The group’s research has highlighted that at present environmental control facilities are often not correctly applied, or more usually, incorrectly used due to their complexity or unintuitive mode of operation. It has been shown that there is often lack of interaction between users and their buildings.

Incidence of blind tilt in 40 days

Fig. 1. Office building blind tilt adjustments over a 40 day period, March / April 2006.

Façade interaction studies of an office building highlighted rather low amounts of user interaction with internal blinds. This study, which was conducted over a 40 day period in March / April 2006 looking at a south facing façade sample of 64 windows, revealed only 62 blind tilt adjustments in total as shown in Figure 1. About two thirds of these adjustments were observed to happen in just 4 rooms. Only 4 windows in two offices ever had their blinds adjusted in height, in total accounting for 11 adjustments (Figure 2).

Fig. 2. Office building blind height adjustments over a 40 day period, March / April 2006.

Interestingly an occupant survey which was conducted in parallel, investigating user satisfaction levels within the offices behind these windows, showed a different picture with about half of the occupants believing that they at least ‘sometimes’ operate their blinds (Figure 3).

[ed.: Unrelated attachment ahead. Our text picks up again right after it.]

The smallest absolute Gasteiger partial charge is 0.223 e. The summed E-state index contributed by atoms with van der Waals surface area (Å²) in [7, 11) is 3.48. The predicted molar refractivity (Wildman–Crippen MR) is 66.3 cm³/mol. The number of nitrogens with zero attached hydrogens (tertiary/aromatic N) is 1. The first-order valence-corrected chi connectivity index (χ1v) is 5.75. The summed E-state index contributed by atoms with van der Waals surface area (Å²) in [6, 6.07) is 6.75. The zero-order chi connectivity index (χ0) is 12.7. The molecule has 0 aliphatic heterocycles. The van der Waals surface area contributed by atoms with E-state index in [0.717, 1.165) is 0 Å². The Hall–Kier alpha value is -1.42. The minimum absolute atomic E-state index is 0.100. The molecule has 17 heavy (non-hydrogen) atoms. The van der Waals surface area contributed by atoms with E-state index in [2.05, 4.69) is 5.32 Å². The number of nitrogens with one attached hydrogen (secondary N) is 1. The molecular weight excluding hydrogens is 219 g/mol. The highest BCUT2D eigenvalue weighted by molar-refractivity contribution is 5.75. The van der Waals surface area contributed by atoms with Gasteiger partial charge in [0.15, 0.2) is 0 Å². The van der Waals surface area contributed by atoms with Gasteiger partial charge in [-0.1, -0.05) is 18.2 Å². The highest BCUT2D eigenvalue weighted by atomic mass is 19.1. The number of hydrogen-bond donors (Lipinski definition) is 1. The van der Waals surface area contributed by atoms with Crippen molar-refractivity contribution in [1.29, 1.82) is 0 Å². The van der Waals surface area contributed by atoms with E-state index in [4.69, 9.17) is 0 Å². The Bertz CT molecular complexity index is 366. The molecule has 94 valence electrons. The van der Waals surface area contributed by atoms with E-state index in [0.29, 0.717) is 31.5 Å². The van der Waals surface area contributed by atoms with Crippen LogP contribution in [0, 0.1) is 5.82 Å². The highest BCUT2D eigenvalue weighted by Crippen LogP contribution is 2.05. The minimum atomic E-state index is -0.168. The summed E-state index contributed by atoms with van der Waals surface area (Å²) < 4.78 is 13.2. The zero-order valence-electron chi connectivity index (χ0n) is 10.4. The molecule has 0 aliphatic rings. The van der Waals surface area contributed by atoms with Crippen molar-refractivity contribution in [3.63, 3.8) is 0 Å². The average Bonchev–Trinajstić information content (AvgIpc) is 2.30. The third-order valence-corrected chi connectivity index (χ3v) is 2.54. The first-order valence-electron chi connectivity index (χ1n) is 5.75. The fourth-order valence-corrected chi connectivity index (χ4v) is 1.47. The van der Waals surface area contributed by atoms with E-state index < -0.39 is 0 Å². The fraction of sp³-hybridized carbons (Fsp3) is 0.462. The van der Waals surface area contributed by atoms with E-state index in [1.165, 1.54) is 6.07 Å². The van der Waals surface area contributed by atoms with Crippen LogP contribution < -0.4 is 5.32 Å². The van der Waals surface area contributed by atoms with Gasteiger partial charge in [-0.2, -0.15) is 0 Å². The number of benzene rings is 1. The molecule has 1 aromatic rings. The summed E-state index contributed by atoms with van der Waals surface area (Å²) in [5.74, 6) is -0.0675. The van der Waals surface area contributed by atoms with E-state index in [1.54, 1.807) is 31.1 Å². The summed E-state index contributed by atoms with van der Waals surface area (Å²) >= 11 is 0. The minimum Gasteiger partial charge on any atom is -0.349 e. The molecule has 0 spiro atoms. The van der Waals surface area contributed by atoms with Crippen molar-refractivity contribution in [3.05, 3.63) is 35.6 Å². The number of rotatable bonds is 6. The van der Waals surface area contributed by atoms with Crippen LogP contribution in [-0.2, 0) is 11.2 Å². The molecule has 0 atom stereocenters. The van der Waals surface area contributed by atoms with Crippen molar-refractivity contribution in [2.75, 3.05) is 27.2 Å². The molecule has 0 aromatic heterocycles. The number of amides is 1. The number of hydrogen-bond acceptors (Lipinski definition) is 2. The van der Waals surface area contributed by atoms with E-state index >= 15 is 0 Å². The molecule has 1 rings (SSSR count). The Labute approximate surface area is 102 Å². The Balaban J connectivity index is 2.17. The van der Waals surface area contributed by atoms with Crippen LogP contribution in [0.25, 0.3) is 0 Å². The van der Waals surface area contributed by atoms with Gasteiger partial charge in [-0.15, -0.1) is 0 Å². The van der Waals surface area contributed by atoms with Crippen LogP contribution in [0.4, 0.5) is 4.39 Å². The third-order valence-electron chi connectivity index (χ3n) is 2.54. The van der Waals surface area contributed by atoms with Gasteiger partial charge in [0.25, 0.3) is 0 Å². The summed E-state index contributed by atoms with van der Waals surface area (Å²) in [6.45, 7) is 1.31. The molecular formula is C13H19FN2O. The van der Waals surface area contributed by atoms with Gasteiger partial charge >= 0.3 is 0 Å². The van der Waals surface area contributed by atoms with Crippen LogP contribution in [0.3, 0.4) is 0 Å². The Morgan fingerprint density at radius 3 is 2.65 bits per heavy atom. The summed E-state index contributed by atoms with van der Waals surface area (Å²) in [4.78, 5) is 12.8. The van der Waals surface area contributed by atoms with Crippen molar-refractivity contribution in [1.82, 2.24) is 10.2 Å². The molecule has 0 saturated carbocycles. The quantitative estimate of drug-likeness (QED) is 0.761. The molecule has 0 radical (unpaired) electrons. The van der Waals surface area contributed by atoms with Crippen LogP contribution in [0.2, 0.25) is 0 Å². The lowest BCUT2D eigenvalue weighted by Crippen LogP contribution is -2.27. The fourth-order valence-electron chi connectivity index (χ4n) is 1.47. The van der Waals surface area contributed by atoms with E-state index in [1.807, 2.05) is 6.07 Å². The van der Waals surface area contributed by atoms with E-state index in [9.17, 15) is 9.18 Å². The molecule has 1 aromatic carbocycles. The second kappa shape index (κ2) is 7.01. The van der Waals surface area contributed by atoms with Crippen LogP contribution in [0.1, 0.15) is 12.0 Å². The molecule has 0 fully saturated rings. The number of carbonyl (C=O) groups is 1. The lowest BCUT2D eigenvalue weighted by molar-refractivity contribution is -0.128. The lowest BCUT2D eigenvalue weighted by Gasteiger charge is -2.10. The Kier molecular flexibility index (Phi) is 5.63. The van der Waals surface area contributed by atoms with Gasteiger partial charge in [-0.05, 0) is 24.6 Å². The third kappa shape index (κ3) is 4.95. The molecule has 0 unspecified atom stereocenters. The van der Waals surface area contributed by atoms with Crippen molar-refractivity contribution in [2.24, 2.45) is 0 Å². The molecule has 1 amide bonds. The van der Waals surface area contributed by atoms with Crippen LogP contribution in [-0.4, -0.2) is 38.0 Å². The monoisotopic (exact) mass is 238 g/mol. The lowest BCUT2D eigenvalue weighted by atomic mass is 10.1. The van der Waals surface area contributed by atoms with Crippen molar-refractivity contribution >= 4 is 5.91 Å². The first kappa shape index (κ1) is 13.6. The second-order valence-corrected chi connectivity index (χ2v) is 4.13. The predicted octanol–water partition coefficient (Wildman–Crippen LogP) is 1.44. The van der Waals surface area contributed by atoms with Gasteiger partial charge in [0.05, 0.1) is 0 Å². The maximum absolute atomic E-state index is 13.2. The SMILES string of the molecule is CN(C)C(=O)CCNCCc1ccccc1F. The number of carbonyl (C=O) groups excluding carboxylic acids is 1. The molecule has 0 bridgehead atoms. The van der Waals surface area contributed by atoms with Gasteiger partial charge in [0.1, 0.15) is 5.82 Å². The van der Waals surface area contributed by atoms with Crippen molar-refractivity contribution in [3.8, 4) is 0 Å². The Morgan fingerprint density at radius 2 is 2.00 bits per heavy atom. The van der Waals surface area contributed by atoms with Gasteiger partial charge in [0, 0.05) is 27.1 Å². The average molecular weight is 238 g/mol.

Office building user perceived intervention on blind operation

Fig. 3. Office building user perceived intervention on blind operation.

This suggests that being able to control the blinds may have influenced the perception of actually having done so. Other surveys and investigations appear to give some confirmation for this. However, it was observed that a negative view gets established in cases where the control measures are taken away from users.
Further studies of office buildings have revealed that on many days a number of window opening events occur in the late afternoon when the inside office room temperatures exceed acceptable levels. However, at the end of the working day there is no driver to remind or encourage users to close a window.
This behaviour is a particular problem during the spring and autumn periods as the building is heated and large heat losses are bound to occur. This problem has been highlighted by early morning thermography surveys conducted by the group, an example of which is shown in Figure 4.
Office thermal camera survey image

Fig. 4. Thermal image of an office building with open windows taken on a cold autumn morning in 2007 before work start. Blue (cold) bottom window panes indicate windows left open over night.

In conclusion it can be noted that occupant behaviour and expectation are critical issues in order to achieve a good building performance throughout all performance criteria.
Aspects of this work have been published in:
James P.A.B., Jentsch M.F. and Bahaj A.S. (2006) Window opening and blind usage patterns in a naturally ventilated office building: to what extent does user behaviour compromise potential building performance? Proceedings World Renewable Energy Congress (WREC-IX), Florence, 19-25 August 2006.